Case Report

Labial Arteriovenous Malformation (AVM) Treated by Embolization with Biological Glue: A Case Report from Dakar (Senegal)

by Diallo M1*, Diop AD2, Amar NI1, Ndaw MDB1, Diack A1, Ndiaye A3, Tannouri F4, Mbengue A1, Diop AN5

1Medical Imaging Department, Dakar Main Hospital, Senegal

2Medical Imaging Department, Fann University Hospital, Dakar, Senegal

3Department of Head and Neck Surgery, Dakar Main Hospital, Senegal

4Department of Radiology, Free University of Brussels, Belgium

5Gaston Berger University, Saint Louis, Senegal

*Corresponding author: Diallo M, Medical Imaging Department, Dakar Main Hospital, Senegal

Received Date: 05 December 2023

Accepted Date: 11 December 2023

Published Date: 13 December 2023

Citation: Diallo M, Diop AD, Amar NI, Ndaw MDB, Diack A, et al. (2023) Labial Arteriovenous Malformation (AVM) Treated by Embolization with Biological Glue: A Case Report from Dakar (Senegal). Arch Surg Clin Case Rep 6: 208. DOI:10.29011/2689-0526.100208

Abstract

Arteriovenous malformations (AVMs) are the rarest and most serious of vascular malformations. Radiologically, the lesion consists of a vascular "nidus", a cluster of abnormal vessels fed and drained by one or more arteries and veins dilated by increased flow. The treatment of peripheral AVMs is complex, and the choice of treatment is determined by multidisciplinary consultation, since several options are available. Embolization plays an important role in the therapeutic arsenal, and particularly the one combined with surgery.

Keywords: Arteriovenous Malformation; Embolization; Biological Glue; Dakar; Senegal.

Introduction

The arteriovenous malformations (AVMs) are the rarest and most serious of vascular malformations [1-2]. Radiologically, the lesion consists of a vascular "nidus", a cluster of abnormal vessels fed and drained by one or more arteries and veins dilated by increased flow. This nidus allows arterial and venous vessels to communicate at full channel, with "early venous return" in arteriography [3].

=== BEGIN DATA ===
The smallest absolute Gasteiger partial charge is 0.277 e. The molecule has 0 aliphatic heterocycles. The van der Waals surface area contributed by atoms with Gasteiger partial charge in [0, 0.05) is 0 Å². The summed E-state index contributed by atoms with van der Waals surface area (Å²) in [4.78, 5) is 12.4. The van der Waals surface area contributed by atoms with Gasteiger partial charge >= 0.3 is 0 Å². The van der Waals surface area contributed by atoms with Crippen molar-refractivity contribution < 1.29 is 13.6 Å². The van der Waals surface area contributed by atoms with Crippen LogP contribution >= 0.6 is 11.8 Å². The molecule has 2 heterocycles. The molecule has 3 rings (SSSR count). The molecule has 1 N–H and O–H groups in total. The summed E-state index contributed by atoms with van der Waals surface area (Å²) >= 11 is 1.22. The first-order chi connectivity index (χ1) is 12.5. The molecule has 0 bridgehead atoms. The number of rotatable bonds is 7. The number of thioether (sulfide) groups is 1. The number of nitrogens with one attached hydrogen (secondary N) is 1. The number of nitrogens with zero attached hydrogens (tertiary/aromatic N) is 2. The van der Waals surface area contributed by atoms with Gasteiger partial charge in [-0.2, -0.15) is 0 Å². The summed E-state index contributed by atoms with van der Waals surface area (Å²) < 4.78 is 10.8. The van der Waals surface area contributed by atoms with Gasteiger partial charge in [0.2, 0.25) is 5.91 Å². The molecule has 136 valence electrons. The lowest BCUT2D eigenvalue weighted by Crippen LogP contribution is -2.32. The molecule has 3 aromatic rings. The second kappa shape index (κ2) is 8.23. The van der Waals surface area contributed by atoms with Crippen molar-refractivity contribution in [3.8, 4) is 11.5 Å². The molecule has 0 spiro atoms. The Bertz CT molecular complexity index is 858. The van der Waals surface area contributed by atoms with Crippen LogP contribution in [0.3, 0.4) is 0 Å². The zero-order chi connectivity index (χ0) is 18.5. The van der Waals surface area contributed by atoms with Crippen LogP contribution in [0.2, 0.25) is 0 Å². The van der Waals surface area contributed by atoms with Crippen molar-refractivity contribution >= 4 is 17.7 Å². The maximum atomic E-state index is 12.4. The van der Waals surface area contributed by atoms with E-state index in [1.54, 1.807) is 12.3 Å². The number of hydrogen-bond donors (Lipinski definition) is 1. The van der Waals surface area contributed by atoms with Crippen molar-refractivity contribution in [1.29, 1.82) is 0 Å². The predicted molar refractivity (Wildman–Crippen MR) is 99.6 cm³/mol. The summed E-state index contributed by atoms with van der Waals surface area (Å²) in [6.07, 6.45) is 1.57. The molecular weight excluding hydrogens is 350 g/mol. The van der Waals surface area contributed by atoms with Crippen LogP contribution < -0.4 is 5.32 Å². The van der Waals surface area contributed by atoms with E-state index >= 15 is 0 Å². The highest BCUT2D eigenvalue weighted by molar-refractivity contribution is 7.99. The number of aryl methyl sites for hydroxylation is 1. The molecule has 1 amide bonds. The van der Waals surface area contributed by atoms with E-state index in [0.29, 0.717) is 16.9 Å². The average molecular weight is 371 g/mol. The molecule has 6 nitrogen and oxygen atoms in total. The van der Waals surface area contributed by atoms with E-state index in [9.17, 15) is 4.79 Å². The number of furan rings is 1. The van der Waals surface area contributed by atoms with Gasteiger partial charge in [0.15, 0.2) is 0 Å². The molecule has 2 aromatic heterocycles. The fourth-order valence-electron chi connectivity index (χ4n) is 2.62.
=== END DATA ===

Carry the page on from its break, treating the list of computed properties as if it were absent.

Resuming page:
Despite major advances in the management of vascular malformations, the treatment of AVMs remains highly complex and requires a multidisciplinary approach. Complete eradication of the nidus is potentially the only effective treatment, but it happens to be often difficult or impossible. Surgical resection alone carries a high risk of life-threatening bleeding. Interventional radiology (embolization) is a recognized and effective treatment option, either alone or in combination with surgery [4]. Several embolization agents are available, and we report a labial AVM effectively treated by embolization with biological glue. The aim is to describe the technique used and analyze its immediate findings.

Case Presentation

A 13-year-old girl presented with a nodular swelling of the left upper hemiliped that had been evolving for several years. On palpation, the nodule was firm with a small flutter. A vascular malformation was therefore suspected, and a facial angioscan was performed secondarily to confirm the diagnosis. The protocol included multiphasic helical acquisitions after injection of an iodinated contrast medium, followed by multiplanar and 3D reconstructions. They showed an AVM of the upper lip, fed exclusively by the left superior labial artery (figure 1). No draining vein was visualized. The diagnosis of a simple AVM with a main arterial afference was accepted. After multidisciplinary consultation, it was decided to perform embolization treatment. The treatment was performed in a multipurpose angiography suite. After a right femoral vascular approach using the Seldinger method and under aseptic conditions, a catheterization of the left external carotid artery was performed with a CordisTM Cobra probe, followed by angiography showing the vascular blush at the level of the upper lip, fed exclusively by the superior labial artery. Microcatheterization of the latter with a ProgreatTM 2.4 French (Fr) microcatheter mounted on a 0.014 neurovascular microguide was performed, followed by angiography to rule out off-target embolization. Selective embolization was finally performed with 2 cc of a mixture containing 1 cc of biological glue (GlubranĀ®) and 4 cc of radio-opaque oil (Lipiodol Ultra FluideĀ®). The catheterization material was continuously perfused with glucose serum. Angiograms at the end of the procedure showed disappearance of the vascular blush at the level of the upper lip, confirming the immediate success of embolization (figure 2). There were no complications during the procedure, and the immediate after-effects were straightforward.